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Reasons to Be Happy

Theatre Review by Matthew Murray

Josh Hamilton and Jenna Fischer.
Photo by Joan Marcus.

At the end of reasons to be pretty, Neil LaBute's deft 2008 look at different concepts of self-image in contemporary America, a faltering young man named Greg gave the figurative and literal finger to a universe that was dictating a life very much at odds with the one he wanted to live. After splitting from his long-term girlfriend, Steph, over a comment that was innocuous to him but offensive to her, he somehow managed to stow the last remnants of his childishness and—gasp—grow up.

So it's a bit of a shock that that play's sequel, Reasons to Be Happy, which just opened at the Lucille Lortel Theatre in an MCC production under LaBute's own direction, is about Greg stowing the last remnants of his childishness and—huh?—growing up.

That, alas, is not much of an exaggeration. Though four years have passed since Greg and Steph (here played by Josh Hamilton and Jenna Fischer) reached an emotional agreement and amicably went their separate ways, a chance run-in between the two at a grocery store nearly turns violent when she blasts him (and stomps on his ice cream sandwiches) for dating her best friend, Carly. Greg may have learned many things since turning his back on manual labor to bury himself in books, but saying no to Steph has apparently not been one of them.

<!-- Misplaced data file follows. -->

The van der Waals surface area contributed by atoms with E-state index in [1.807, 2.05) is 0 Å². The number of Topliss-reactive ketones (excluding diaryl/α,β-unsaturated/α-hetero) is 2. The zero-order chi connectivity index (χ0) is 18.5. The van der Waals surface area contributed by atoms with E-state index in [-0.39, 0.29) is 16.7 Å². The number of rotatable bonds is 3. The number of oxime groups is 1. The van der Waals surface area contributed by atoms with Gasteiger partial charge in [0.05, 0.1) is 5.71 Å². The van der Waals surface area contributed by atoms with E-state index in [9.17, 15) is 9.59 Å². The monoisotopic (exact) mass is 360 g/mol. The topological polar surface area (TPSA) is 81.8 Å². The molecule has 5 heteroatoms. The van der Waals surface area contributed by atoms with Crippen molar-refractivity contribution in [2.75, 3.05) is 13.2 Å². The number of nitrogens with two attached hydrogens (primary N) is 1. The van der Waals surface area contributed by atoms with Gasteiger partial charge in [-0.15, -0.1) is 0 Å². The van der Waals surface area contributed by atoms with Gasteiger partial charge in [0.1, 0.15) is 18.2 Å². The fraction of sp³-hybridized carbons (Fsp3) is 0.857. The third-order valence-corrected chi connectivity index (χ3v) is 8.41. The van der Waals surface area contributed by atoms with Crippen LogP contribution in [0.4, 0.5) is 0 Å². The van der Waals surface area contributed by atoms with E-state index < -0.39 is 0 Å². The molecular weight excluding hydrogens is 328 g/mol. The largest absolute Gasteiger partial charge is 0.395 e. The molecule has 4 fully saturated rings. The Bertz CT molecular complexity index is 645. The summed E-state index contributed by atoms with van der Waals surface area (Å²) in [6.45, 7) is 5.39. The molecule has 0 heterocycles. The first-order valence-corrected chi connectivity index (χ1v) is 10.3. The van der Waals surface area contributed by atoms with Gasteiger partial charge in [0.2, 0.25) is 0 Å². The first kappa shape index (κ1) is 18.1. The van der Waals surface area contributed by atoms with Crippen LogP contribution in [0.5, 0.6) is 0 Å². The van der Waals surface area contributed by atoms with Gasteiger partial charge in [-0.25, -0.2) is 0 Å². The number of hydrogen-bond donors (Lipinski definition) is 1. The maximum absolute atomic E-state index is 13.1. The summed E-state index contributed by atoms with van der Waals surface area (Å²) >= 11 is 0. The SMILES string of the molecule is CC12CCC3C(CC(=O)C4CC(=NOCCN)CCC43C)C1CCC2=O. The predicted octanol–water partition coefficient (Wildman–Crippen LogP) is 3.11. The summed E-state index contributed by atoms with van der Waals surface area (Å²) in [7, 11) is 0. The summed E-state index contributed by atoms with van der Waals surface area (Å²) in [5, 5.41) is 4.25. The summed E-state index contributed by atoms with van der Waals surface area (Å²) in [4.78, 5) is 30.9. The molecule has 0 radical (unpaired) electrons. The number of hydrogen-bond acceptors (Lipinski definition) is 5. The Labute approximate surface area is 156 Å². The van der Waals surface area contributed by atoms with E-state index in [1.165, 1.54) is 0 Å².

This, more than anything else, comes back to haunt Greg as the evening unfolds. Carly (Leslie Bibb) is ready to take their relationship to the next level, but Greg is still haunted by Steph—a condition that doesn't ease when he begins seeing her again regularly. Before long, he's stuck with having to choose between them, and special circumstances with each that make the decision even more difficult only place more pressure on the already put-upon Greg. It doesn't take him—or us—long to discover that, before he can know who he wants, he first has to figure out who he is.